Important diving information: Cozumel is an island off the coast of Mexico’s Yucatan Peninsula, so you need to take a ferry from Playa del Carmen on the mainland or fly into Cozumel’s airport to get there. Divers can stay on Cozumel itself, or make it a day trip. The marine park around Cozumel houses a large number of dive sites, making this site accessible for divers of any level, but a drift diving certification may be useful. Become a PADI Drift Diver and explore one of Cousteau’s favorite dive destinations here!

When to go: Cozumel has great diving conditions all year. December to April is generally the most popular time to visit Mexico given its warm winter weather. From May through November, however, the waters are even warmer, the crowds are smaller and the prices can be lower—but note that hurricane season runs from June through November, and historically the chance of a hurricane is strongest from August through October.

Richelieu Rock, Andaman Sea, Thailand

It’s unclear exactly where the name “Richelieu Rock” came from. One version of the story says Cousteau named the red-to-purple, coral-laden rock after the famous red robes and hats of 17th-century Cardinal Richelieu. While others say it was named after Andreas du Plessis de Richelieu, the only non-Thai Commander in Chief of the Royal Thai Navy.

Either way, the site is nothing short of all the requirements to be classed as Cousteau’s favorite dive destination!

This horseshoe-shaped reef is located in what’s now known as the Mu Koh Surin National Park in the Andaman Sea off Thailand. Although it is closer to Burma. A highlight of the site is a towering limestone pinnacle rising up from around 164 feet (50m) deep to just below the water’s surface, which brims with marine life.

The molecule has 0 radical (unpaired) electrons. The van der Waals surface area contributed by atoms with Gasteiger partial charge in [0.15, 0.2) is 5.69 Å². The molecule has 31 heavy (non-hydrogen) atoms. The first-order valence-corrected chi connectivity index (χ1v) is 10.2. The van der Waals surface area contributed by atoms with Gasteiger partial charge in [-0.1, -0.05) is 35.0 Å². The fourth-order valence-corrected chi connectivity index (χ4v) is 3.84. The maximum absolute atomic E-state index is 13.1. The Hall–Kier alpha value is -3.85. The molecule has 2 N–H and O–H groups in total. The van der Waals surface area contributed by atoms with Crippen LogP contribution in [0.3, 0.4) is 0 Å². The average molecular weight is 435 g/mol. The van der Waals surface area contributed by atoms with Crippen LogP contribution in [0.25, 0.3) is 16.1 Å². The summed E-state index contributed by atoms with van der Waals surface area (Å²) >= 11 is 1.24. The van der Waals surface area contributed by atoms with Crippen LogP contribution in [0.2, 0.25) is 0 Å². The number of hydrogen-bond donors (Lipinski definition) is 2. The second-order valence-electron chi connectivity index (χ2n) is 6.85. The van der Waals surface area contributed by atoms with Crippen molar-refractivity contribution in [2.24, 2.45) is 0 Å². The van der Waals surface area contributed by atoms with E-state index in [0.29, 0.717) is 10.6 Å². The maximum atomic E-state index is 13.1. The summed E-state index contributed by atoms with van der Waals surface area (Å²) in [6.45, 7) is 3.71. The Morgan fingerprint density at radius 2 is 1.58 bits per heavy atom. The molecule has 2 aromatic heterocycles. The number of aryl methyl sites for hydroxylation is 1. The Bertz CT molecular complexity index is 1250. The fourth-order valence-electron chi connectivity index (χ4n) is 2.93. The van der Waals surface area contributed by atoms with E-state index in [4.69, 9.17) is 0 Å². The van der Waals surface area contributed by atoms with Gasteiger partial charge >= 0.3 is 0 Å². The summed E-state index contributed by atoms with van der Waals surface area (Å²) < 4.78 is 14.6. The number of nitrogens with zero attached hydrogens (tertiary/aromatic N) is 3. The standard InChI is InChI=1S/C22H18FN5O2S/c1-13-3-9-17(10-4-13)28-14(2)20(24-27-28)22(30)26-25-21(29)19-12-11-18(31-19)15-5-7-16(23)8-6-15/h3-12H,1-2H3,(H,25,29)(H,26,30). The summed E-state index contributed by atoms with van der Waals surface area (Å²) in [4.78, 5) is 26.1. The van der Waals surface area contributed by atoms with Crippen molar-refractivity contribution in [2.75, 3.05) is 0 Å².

This rock crop is an underwater photographer’s dream. Nudibranchs, seahorses, shrimp and moray eels all flock to the coral-coated rock. Pelagic animals are common in the area as well, since the arched formation is a considerable distance from the shore. It is also considered one of the best places in Thailand to encounter manta rays and whale sharks!

Important diving information: Richelieu Rock is part of the Mu Koh Surin marine park, which is open every year from October 15 to May 15, and closed the rest of the year for the wet season. There is a nominal fee to enter the park, which is usually wrapped in the price of an organized dive trip. Day trips to the rock are available, but most divers opt for liveaboards that include a stop at Richelieu. The formation goes as deep as 115 feet, so an advanced diving certification will give you more access to the site.

When to go: The park is open 24/7 from mid-October to mid-May, when the weather in Thailand is generally hot and dry. The peak whale shark spotting season in the area is from February to April.

New Zealand Hooker Sea Lion - New Zealand

Poor Knights Islands, New Zealand

A group of islands lie 15 miles off the coast of New Zealand’s North Island. At first, it might not seem like a great diving location, but the lush visibility and abundant marine life were enough to rate these islands in the top 10 of Cousteau’s favorite dive destinations, and possibly even as Cousteau’s favorite dive.

The Poor Knights Islands are the remains of volcanoes that formed part of the Pacific Ring of Fire. Now, the islands create a marine reserve with over 50 recognized dive sites, including the world’s largest sea cave! The underwater diversity includes everything from kelp forests to sea walls, sandy areas, coral and caverns. Divers can also explore two purpose-sunk wrecks onsite. The underwater life here is teeming with larger marine mammal sightings, such as dolphins and several whale species.

Off the tip of New Zealand’s North Island, the cliffs create a subtropical water paradise for dolphins, orcas and rays. As well as huge groups of bull rays and stingrays often sighted at several of the island’s dive sites.

From the moment you arrive, it’s clear you don’t dive around Poor Knights Islands, you dive in them. That’s to say there’s no shortage of grottoes, chimneys, tunnels and archways to venture into. Healthy fish populations create galvanic displays below the waves. Swim through huge clouds of pink and blue mao mao hiding in volcanic arches or drift over kelp forests with snapper and trevallies.